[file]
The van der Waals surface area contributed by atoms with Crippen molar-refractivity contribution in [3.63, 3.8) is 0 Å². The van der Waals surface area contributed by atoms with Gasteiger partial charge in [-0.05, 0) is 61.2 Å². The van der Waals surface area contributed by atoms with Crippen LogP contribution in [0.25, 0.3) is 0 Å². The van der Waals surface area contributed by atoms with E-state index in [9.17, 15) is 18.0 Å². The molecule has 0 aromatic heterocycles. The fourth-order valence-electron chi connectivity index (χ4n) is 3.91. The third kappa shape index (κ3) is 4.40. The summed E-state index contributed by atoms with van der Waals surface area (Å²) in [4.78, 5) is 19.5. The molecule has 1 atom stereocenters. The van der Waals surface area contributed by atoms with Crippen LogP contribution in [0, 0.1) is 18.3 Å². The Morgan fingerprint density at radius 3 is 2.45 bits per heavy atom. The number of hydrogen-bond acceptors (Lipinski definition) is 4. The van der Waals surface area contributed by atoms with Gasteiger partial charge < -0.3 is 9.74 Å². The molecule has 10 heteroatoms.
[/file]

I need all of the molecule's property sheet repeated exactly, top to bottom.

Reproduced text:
The van der Waals surface area contributed by atoms with Crippen molar-refractivity contribution in [3.63, 3.8) is 0 Å². The van der Waals surface area contributed by atoms with Gasteiger partial charge in [-0.05, 0) is 61.2 Å². The van der Waals surface area contributed by atoms with Crippen LogP contribution in [0.25, 0.3) is 0 Å². The van der Waals surface area contributed by atoms with E-state index in [9.17, 15) is 18.0 Å². The molecule has 0 aromatic heterocycles. The fourth-order valence-electron chi connectivity index (χ4n) is 3.91. The third kappa shape index (κ3) is 4.40. The summed E-state index contributed by atoms with van der Waals surface area (Å²) in [4.78, 5) is 19.5. The molecule has 1 atom stereocenters. The van der Waals surface area contributed by atoms with Crippen LogP contribution in [0, 0.1) is 18.3 Å². The Morgan fingerprint density at radius 3 is 2.45 bits per heavy atom. The number of hydrogen-bond acceptors (Lipinski definition) is 4. The van der Waals surface area contributed by atoms with Gasteiger partial charge < -0.3 is 9.74 Å². The molecule has 10 heteroatoms.